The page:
Then, coming into his sophomore year, I kept hearing about the great offseason he had, and how he was going to come in much improved. For the first half of that season I didn't see it. However, he really broke out the second half, and it seemed like he was going to live up to the hype he had when he came here. He averaged 8.6 ppg that season on .559 shooting, and 6.1 rpg, all career highs. I can't find the CUSA only stats for that season, which would be more reflective of what he did the second half of that year, but I'm sure that they're significantly better than the aforementioned full season stats.

Coming into his junior year with high expectations, he didn't perform. Neither did he perform as the lone senior on a team made up almost entirely of freshmen and sophomores, when we really needed him. He did prove that he still had the talent by showing occasional flashes. You mentioned the Arizona game. The New Mexico game was another example. Unfortunately, for most of the season, he was a non-factor.

There were high hope for Thomas when he came in. I had high hopes for him after his sophomore year. In that respect he fits the bill. I just can't bring myself to say that he had a good enough career to be on this list. Again, I would place him as a bust.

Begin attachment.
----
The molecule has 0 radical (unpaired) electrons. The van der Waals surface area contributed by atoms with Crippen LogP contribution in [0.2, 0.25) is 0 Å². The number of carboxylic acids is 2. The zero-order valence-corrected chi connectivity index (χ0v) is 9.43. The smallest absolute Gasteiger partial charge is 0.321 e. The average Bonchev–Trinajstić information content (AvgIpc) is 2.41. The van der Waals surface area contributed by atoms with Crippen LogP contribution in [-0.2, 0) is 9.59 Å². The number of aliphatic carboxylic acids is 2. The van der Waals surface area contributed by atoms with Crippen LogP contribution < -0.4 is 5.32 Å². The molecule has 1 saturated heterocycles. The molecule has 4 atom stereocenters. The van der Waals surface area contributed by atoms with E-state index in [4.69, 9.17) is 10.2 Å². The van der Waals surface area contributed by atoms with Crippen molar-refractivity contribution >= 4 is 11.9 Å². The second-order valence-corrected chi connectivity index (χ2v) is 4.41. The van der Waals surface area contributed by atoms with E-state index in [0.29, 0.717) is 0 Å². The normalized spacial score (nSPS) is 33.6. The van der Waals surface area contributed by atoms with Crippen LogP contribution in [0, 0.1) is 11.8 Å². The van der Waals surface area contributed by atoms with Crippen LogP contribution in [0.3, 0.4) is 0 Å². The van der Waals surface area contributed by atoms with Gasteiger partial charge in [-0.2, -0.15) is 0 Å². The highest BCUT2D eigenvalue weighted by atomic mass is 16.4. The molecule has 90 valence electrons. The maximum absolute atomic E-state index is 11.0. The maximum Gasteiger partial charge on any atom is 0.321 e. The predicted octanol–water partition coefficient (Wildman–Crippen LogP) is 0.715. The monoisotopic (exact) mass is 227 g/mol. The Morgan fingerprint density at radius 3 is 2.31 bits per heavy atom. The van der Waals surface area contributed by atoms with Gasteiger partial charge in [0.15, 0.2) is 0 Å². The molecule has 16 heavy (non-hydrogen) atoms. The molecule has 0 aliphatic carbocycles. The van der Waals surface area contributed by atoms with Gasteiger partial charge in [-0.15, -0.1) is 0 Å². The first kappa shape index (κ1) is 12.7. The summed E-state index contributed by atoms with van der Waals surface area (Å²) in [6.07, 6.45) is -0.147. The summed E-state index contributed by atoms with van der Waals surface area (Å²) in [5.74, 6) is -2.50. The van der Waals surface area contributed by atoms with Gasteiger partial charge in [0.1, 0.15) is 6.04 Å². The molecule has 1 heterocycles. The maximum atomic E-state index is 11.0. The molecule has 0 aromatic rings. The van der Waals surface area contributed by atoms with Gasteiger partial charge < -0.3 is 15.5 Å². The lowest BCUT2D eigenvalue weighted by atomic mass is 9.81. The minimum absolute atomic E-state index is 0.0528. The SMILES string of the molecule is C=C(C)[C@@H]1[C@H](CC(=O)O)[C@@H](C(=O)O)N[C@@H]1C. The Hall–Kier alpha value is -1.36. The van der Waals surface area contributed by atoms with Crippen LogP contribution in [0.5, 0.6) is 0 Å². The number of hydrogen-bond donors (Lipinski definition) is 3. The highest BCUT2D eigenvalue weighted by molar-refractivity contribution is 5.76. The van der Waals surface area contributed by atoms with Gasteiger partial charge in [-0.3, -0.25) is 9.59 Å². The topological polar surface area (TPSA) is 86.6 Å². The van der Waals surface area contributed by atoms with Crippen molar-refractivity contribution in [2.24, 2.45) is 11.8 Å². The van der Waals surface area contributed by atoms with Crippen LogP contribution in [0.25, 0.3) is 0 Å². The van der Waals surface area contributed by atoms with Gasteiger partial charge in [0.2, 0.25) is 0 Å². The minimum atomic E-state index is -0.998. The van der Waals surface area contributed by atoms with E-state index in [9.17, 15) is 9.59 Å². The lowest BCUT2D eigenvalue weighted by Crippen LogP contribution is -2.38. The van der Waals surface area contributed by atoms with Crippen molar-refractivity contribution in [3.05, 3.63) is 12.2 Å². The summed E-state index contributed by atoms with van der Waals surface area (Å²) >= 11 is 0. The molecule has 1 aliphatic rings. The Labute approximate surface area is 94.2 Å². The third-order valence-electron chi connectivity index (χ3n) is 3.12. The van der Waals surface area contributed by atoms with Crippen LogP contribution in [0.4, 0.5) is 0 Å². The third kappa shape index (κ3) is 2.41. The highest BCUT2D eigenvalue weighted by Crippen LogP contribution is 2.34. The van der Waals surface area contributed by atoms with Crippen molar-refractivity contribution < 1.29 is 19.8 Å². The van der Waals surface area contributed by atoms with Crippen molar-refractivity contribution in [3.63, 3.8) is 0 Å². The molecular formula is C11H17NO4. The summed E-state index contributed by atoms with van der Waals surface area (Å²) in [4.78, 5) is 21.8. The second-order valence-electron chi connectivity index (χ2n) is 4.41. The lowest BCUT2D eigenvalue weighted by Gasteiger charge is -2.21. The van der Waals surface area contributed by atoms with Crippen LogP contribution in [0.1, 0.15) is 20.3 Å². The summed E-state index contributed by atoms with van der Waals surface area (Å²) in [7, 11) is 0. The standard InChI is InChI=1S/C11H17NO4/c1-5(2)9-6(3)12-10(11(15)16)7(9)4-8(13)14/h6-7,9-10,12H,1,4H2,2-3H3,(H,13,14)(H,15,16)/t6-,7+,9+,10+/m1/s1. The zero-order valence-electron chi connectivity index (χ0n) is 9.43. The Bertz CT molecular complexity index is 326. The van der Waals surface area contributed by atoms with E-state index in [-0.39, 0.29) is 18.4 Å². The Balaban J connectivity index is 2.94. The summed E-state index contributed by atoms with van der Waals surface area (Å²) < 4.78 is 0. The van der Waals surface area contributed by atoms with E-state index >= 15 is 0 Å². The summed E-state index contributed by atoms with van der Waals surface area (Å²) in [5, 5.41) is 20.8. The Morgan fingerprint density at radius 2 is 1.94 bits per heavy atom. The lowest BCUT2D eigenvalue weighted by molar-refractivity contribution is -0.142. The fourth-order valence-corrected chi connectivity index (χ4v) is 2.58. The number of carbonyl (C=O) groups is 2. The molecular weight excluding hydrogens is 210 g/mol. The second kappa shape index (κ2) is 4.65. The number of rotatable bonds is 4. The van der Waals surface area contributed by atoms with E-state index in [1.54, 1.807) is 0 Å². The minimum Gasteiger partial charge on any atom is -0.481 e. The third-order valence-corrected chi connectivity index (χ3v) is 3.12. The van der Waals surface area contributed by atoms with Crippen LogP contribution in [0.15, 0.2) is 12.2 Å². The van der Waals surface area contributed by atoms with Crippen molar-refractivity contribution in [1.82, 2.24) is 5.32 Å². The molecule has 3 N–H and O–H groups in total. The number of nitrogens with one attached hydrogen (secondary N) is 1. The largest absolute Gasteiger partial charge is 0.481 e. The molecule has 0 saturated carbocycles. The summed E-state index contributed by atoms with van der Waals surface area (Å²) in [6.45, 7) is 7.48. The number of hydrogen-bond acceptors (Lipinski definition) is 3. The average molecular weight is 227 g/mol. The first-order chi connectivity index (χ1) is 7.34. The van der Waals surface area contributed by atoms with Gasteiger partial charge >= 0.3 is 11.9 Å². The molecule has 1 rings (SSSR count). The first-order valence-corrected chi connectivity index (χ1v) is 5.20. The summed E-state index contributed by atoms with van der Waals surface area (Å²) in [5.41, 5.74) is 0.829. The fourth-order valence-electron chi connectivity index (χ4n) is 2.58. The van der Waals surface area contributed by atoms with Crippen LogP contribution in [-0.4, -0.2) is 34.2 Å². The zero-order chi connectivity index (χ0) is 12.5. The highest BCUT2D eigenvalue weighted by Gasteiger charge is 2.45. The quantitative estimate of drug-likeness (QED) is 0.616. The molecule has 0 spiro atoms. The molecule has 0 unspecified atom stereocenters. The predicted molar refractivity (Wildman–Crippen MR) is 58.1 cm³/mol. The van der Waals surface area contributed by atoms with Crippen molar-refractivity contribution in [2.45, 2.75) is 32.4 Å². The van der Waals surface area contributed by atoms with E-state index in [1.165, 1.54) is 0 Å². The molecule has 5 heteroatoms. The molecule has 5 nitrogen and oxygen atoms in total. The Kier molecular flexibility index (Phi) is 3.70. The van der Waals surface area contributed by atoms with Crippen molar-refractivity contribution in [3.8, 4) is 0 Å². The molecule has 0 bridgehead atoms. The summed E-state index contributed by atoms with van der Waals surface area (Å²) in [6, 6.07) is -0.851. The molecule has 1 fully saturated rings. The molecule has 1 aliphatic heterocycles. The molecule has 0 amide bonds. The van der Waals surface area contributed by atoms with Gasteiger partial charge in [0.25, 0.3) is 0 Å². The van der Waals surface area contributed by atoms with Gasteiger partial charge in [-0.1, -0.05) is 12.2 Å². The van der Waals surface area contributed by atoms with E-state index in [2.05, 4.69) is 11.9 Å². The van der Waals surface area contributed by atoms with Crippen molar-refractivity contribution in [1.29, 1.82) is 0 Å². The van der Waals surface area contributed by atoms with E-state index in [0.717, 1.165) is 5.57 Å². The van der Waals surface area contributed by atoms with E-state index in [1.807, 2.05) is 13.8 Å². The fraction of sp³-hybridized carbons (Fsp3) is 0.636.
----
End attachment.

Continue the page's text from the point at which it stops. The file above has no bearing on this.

As far as Prince goes, we both agree that he was a good player. I love the guy. But I feel like he reached his potential his senior year, while you don't think he did. Unfortunately there's no way to know which one of us is right.

His best shooting year was his sophomore year, 1988-89, where he teamed up with Tim Hardaway to form a fantastic backcourt. He averaged 10.8 ppg on .487 from the field and .393 from three. His production slipped significantly the following year, where those numbers were 8.6, .382, and .209, respectively. At least part of that dip in production has to be due to the departure of Hardaway. If you look at the statistics of the returning players in 1989-90, you will see that they're all worse than they were in 1988-89 (sorry, I don't have time to look them up and post them now). It's a testament to how Tim made his teammates better. But you may well be right, 2step, some of the blame might well be placed on Prince for not playing as well as he should have.